But back when I did the lottery, it was like this, a statewide initiative, and the lottery followed pari-mutuel wagering, and I just think now Texas is ready to decide this one.
TT: Do you think the money, if Texas approved casino gaming, should be dedicated to something in particular?
Montford: Not necessarily. I think that’s a decision the Legislature needs to make. They’re on top of the budget. They need to allocate it. Obviously, you always like to think it’s going to help our education initiatives in Texas. I’m a very strong supporter of public and higher education, as well as the many private education opportunities we have. So I’d like to see more money go into these. But again, I think as Texas has evolved, we’re just ready to decide this, and I think now is the time.
TT: Who wants this to happen? Who is paying for the effort to get this done? Who is paying for the effort to stop this?
Montford: Well in my travels across Texas, I think the people of Texas want it to happen. You’ve got significant unregulated gaming going on. I mean, I’ve been gone two years, and looking at what’s going on, I can go bet my life savings, probably about 10 minutes [away] from the Capitol. There are huge unregulated gaming operations that go on out there. And my point is, why don’t we license and regulate it and benefit from some of the revenue.
The interests that are involved are multinational corporations. They are sophisticated corporations that want economic opportunity expanded in Texas. They’re very strong on compliance, and they follow the law and want to invest more money in our state.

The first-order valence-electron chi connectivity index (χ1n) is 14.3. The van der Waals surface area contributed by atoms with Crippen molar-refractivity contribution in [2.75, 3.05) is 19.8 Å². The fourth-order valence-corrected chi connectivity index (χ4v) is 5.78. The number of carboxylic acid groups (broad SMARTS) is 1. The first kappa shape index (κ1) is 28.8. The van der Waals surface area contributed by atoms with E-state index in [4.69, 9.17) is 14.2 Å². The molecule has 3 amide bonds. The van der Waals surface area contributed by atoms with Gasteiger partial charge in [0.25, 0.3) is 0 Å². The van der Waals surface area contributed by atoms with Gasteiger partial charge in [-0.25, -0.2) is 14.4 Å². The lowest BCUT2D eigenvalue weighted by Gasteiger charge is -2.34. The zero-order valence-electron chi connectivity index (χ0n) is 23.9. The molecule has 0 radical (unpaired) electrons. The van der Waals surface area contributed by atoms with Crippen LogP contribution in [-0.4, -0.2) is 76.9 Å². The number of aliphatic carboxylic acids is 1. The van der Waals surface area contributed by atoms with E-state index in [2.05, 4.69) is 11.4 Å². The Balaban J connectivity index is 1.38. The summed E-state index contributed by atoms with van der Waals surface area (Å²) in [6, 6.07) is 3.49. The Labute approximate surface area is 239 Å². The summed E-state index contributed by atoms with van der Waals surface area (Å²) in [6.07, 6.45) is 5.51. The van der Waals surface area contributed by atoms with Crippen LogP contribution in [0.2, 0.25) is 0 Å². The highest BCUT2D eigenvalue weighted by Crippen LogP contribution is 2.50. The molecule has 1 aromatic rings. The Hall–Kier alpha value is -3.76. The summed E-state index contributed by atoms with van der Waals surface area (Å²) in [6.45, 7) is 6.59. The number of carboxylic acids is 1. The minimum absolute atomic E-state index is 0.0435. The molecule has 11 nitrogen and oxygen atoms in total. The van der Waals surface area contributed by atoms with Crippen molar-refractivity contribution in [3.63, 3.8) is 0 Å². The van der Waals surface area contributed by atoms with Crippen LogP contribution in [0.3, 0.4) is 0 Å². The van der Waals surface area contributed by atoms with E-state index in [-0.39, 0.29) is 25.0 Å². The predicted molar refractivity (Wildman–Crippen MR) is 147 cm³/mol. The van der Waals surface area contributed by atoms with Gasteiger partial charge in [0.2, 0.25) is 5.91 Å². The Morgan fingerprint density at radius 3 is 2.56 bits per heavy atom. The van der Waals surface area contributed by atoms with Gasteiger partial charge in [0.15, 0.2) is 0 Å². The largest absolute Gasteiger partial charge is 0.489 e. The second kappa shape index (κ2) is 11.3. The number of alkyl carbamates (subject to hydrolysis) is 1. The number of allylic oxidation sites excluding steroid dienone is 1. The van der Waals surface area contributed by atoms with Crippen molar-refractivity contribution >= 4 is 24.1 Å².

For some of the interests outside of Texas, as well as within, I think it would be a huge economic boon. I think it’s a significant job creator. While it does invest in infrastructure, it also produces a significant number of good-paying jobs.
TT: I’m sure you remember all of the morality arguments against the lottery, against pari-mutuel betting. What do you say to those?
Montford: I’ve traveled the state on lottery, and I remember, one time, I was speaking to a combined meeting of the Rotary and Lions Club in West Texas. I asked how many people in the room supported the lottery, and only two people out of about a hundred raised their hands. And after I completed my speech, the local Catholic priest came up to me and said, "Senator, I wouldn’t be too worried about that informal poll. All the preachers in our area were in the audience." So I checked after the election, and it carried that county with about 57 percent.
So I think we’re ready for this. I think the people of Texas are smart enough to decide if they want the freedom and the independence to make these types of decisions. Goodness knows, let’s give them the opportunity here in Texas instead of sending them off to neighboring states to spend their hard-earned money.
TT: What are the mechanics of this? What are you going to try to do? Are you going to try to get a constitutional amendment and go forward?
Montford: The mechanics are very simple. We want to get a House-Senate joint resolution. We need a hundred votes in the House, we need 21 votes in the Senate to put it on the ballot, and let the people decide. We’re prepared to live with the result, but let’s get it out there and let them vote on it. Let’s lay this issue to rest once and for all.